Since my last ankle hell update wherein I learned from my MRI that I’ve had a broken fibula for the past 6 months, I spoke with my new orthopedic doctor and visited a new physical therapist at Columbia. I’m not 100% thrilled with the advice of either one and I have more questions that I’ll try to get answered next week. In a nutshell, I’m broken and not healing and life sucks.
The doctor said I didn’t have to wear a boot or use crutches, despite my leg still being broken after 6 months. She said I only had to wear that little Darco shoe that didn’t protect my ankle at all. That seemed wrong to me, and since I continued to have pain, I put myself back in the boot and on crutches to take the weight off and give the bone time to heal. Going back on crutches has been maddening, yes, but honestly the last 6 months have been such a nightmare, what’s another 6 weeks of hell? She did prescribe physical therapy that included ultrasound stimulation, and said I could bear weight as tolerated.
I got a second opinion from my new physical therapist and he agreed with me that I should stay in the boot and on crutches for now. He said this weekend I could start using a single crutch to give the bone a little bit of weight to promote bone formation, as it’ll have been 2 weeks since I took the weight off by putting myself on my boot/crutch regimen. He also pointed out my fracture on my X-rays – YES, that’s right, the doctor (from the Hospital of Special Surgery, no less!) should have known immediately from the X-rays that my ankle was broken. It’s truly astonishing the incompetency I’ve encountered in this debacle.
However, he disagreed with the ultrasound stimulation prescription, claiming it’s contra-indicated for fractures. This led me down a google-hole of research on ultrasound & electrical stimulation for nonunion or delayed union fractures (aka any fracture that hasn’t healed in over 6 months, like mine). It appears that contrary to being a contra-indication, ultrasound stimulation (or, even more so, electrical stimulation) is a well-established therapy for nonunion fractures. Unfortunately it’s not a magic cure-all, and it seems like many nonunion fractures do end up needing surgery. However, since surgery comes with all sorts of other risks and pain, I’m planning on trying every possible non-surgical therapy I can and using surgery only as a last resort. Also, since the prospect of ankle surgery truly freaks me out (and not in a fun Halloween way), I’m trying not to dwell on it as much as possible. Surgery!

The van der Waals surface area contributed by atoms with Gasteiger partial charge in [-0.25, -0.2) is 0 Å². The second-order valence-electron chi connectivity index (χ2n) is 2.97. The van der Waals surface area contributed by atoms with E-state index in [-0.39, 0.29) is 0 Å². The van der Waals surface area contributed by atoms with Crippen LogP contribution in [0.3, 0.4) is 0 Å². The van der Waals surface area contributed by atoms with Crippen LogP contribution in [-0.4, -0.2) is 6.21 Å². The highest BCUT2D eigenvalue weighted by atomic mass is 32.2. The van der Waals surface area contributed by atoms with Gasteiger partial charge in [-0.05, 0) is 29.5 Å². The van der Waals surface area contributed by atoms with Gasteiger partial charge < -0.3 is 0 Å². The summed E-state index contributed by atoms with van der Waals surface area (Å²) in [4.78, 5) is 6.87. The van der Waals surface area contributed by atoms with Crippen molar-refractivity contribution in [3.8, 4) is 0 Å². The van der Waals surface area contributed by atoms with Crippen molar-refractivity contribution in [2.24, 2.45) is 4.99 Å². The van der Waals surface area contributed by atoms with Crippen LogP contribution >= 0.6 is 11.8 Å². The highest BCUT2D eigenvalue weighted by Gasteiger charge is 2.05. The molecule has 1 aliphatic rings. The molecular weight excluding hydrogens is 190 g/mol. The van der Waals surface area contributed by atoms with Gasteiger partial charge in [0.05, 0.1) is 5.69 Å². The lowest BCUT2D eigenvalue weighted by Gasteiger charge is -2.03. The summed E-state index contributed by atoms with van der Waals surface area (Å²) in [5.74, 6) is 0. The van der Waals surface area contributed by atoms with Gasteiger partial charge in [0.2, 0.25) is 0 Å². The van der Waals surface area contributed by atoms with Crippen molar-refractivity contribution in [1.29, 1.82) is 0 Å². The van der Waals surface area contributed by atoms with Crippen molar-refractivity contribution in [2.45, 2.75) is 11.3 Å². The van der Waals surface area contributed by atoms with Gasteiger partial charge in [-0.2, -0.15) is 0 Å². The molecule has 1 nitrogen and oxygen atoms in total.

Overall, I’m still totally dissatisfied by the incompetent medical care I’ve been receiving, from the initial orthopedist to the doctors at Hospital for Special Surgery to my various physical therapists. No one has caught on to anything, and it’s forcing me to be my own doctor, which is outrageous and frustrating and ridiculous and maddening. Sadly, I am learning an important lesson – don’t trust doctors with your well-being, let alone your life. I dread the day when I’m sick and even more mentally incapacitated than I am now, because I won’t be able to spend hours on google reading articles and trying to diagnose and fix myself, and my illness will probably be more severe, and I will be royally screwed. Ah, what fun things to look forward to in the future!
In other running news, I won’t be doing the Poland Spring Marathon Kickoff tomorrow, of course. But I picked up the shirt anyway, with faraway dreams of wearing it with an unbroken leg in the future. I’m also not going to be able to do the NYRR Dash to the Finish, which makes 5 NYRR races and 5 marathons I will have missed due to this injury. Oh, and for anyone keeping track, that means I’ll be 2 races short of qualifying for the NYC Marathon in 2017. ¯\_(ツ)_/¯ Again, I’m less upset about that than the waste of time and money, and the fear/constant dread that I’ll never run again.
I also cancelled my NYC Marathon volunteer shift because even if I worked comms/dispatch instead of in the ambulance, I’d still have to be in a tent in Central Park, which would be a challenge to get to. Plus I’d still be in the boot, so I’d be a minor liability during a mass casualty event – not a good thing. I’m really disappointed about the marathon volunteering, because last year was truly such a high point for me (before I mistrusted everyone with a medical degree, sigh…), and it’ll be another full year before I’ll have that kind of opportunity again — an opportunity of which there are only a handful more of in my future.
I’ve also officially cancelled my backpacking trip to Patagonia this December. It was a tough (and expensive) decision but ultimately it’s a huge relief. Even if my bone was completely healed by then (which is actually unlikely), it still would have been too much for my atrophied legs to hike up to 8 hours every day with a fully loaded pack. I’ve lost a literal inch of muscle from my calf compared to my normal leg – a full inch! 🙁 I can only imagine how many years of my life I’m losing by being so sedentary. That plus the incompetency of the medical profession and it’s a wonder I’m still alive.
How many races have you missed in your running career? How much do you distrust doctors? What are you going as for Halloween? Share in the comments!